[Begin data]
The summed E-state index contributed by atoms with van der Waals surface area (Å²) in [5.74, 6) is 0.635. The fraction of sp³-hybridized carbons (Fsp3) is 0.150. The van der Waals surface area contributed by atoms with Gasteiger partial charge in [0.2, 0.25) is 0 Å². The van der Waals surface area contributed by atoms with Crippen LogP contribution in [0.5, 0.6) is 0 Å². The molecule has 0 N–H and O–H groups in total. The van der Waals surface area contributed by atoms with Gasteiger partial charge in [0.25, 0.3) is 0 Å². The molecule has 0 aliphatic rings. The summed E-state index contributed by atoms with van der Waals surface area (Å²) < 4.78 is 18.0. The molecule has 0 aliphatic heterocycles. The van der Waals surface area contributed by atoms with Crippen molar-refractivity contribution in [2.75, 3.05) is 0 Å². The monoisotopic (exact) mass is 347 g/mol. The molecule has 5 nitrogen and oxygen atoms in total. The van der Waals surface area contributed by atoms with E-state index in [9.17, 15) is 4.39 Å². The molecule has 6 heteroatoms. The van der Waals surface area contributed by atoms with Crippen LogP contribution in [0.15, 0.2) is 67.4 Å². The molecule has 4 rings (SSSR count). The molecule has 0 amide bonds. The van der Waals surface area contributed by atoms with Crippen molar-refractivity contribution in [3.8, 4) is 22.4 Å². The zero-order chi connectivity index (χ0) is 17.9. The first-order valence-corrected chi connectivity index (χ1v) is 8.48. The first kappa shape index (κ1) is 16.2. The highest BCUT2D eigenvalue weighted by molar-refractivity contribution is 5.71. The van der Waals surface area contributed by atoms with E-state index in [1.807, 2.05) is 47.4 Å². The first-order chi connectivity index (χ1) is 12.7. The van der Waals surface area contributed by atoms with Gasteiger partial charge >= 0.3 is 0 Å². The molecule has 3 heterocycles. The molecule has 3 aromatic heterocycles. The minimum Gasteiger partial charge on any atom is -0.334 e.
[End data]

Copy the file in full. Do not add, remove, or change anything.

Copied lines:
The summed E-state index contributed by atoms with van der Waals surface area (Å²) in [5.74, 6) is 0.635. The fraction of sp³-hybridized carbons (Fsp3) is 0.150. The van der Waals surface area contributed by atoms with Gasteiger partial charge in [0.2, 0.25) is 0 Å². The van der Waals surface area contributed by atoms with Crippen LogP contribution in [0.5, 0.6) is 0 Å². The molecule has 0 N–H and O–H groups in total. The van der Waals surface area contributed by atoms with Gasteiger partial charge in [0.25, 0.3) is 0 Å². The molecule has 0 aliphatic rings. The summed E-state index contributed by atoms with van der Waals surface area (Å²) < 4.78 is 18.0. The molecule has 0 aliphatic heterocycles. The van der Waals surface area contributed by atoms with Crippen molar-refractivity contribution in [2.75, 3.05) is 0 Å². The monoisotopic (exact) mass is 347 g/mol. The molecule has 5 nitrogen and oxygen atoms in total. The van der Waals surface area contributed by atoms with E-state index in [9.17, 15) is 4.39 Å². The molecule has 6 heteroatoms. The van der Waals surface area contributed by atoms with Crippen LogP contribution in [0.15, 0.2) is 67.4 Å². The molecule has 4 rings (SSSR count). The molecule has 0 amide bonds. The van der Waals surface area contributed by atoms with Crippen molar-refractivity contribution in [3.8, 4) is 22.4 Å². The zero-order chi connectivity index (χ0) is 17.9. The first-order valence-corrected chi connectivity index (χ1v) is 8.48. The first kappa shape index (κ1) is 16.2. The highest BCUT2D eigenvalue weighted by molar-refractivity contribution is 5.71. The van der Waals surface area contributed by atoms with E-state index in [1.807, 2.05) is 47.4 Å². The first-order chi connectivity index (χ1) is 12.7. The van der Waals surface area contributed by atoms with Gasteiger partial charge >= 0.3 is 0 Å². The molecule has 3 heterocycles. The molecule has 3 aromatic heterocycles. The minimum Gasteiger partial charge on any atom is -0.334 e.